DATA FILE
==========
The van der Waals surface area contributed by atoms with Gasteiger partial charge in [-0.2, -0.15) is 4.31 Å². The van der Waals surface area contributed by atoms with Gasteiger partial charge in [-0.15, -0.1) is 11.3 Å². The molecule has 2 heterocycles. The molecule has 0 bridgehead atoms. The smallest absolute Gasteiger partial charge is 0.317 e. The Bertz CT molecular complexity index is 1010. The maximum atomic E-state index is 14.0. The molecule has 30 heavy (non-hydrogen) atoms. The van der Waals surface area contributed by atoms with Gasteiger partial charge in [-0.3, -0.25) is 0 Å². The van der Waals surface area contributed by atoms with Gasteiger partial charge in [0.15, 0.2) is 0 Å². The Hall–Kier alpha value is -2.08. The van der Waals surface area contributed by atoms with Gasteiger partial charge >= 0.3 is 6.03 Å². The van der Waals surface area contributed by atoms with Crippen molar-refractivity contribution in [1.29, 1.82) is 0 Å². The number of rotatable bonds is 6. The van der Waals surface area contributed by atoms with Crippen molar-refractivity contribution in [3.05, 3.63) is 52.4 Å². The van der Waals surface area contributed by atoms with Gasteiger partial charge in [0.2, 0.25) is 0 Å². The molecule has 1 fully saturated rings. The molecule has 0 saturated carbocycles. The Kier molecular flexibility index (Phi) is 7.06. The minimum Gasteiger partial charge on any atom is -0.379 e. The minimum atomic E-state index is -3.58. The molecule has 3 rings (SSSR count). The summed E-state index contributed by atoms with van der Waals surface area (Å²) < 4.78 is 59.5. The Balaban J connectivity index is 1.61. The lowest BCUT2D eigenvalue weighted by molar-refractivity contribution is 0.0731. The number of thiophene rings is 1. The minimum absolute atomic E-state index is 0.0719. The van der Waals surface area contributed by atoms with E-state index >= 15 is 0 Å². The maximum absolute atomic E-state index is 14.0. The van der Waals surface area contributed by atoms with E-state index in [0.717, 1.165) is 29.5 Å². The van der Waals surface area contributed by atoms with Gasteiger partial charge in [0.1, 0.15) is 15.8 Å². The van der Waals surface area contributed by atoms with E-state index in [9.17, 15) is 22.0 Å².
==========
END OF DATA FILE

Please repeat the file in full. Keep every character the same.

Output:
The van der Waals surface area contributed by atoms with Gasteiger partial charge in [-0.2, -0.15) is 4.31 Å². The van der Waals surface area contributed by atoms with Gasteiger partial charge in [-0.15, -0.1) is 11.3 Å². The molecule has 2 heterocycles. The molecule has 0 bridgehead atoms. The smallest absolute Gasteiger partial charge is 0.317 e. The Bertz CT molecular complexity index is 1010. The maximum atomic E-state index is 14.0. The molecule has 30 heavy (non-hydrogen) atoms. The van der Waals surface area contributed by atoms with Gasteiger partial charge in [-0.3, -0.25) is 0 Å². The van der Waals surface area contributed by atoms with Gasteiger partial charge in [0.15, 0.2) is 0 Å². The Hall–Kier alpha value is -2.08. The van der Waals surface area contributed by atoms with Gasteiger partial charge >= 0.3 is 6.03 Å². The van der Waals surface area contributed by atoms with Crippen molar-refractivity contribution in [1.29, 1.82) is 0 Å². The number of rotatable bonds is 6. The van der Waals surface area contributed by atoms with Crippen molar-refractivity contribution in [3.05, 3.63) is 52.4 Å². The van der Waals surface area contributed by atoms with Gasteiger partial charge in [0.2, 0.25) is 0 Å². The molecule has 1 fully saturated rings. The molecule has 0 saturated carbocycles. The Kier molecular flexibility index (Phi) is 7.06. The minimum Gasteiger partial charge on any atom is -0.379 e. The minimum atomic E-state index is -3.58. The molecule has 3 rings (SSSR count). The summed E-state index contributed by atoms with van der Waals surface area (Å²) < 4.78 is 59.5. The Balaban J connectivity index is 1.61. The lowest BCUT2D eigenvalue weighted by molar-refractivity contribution is 0.0731. The number of thiophene rings is 1. The minimum absolute atomic E-state index is 0.0719. The van der Waals surface area contributed by atoms with E-state index >= 15 is 0 Å². The maximum absolute atomic E-state index is 14.0. The van der Waals surface area contributed by atoms with E-state index in [0.717, 1.165) is 29.5 Å². The van der Waals surface area contributed by atoms with Gasteiger partial charge in [0.1, 0.15) is 15.8 Å². The van der Waals surface area contributed by atoms with E-state index in [9.17, 15) is 22.0 Å².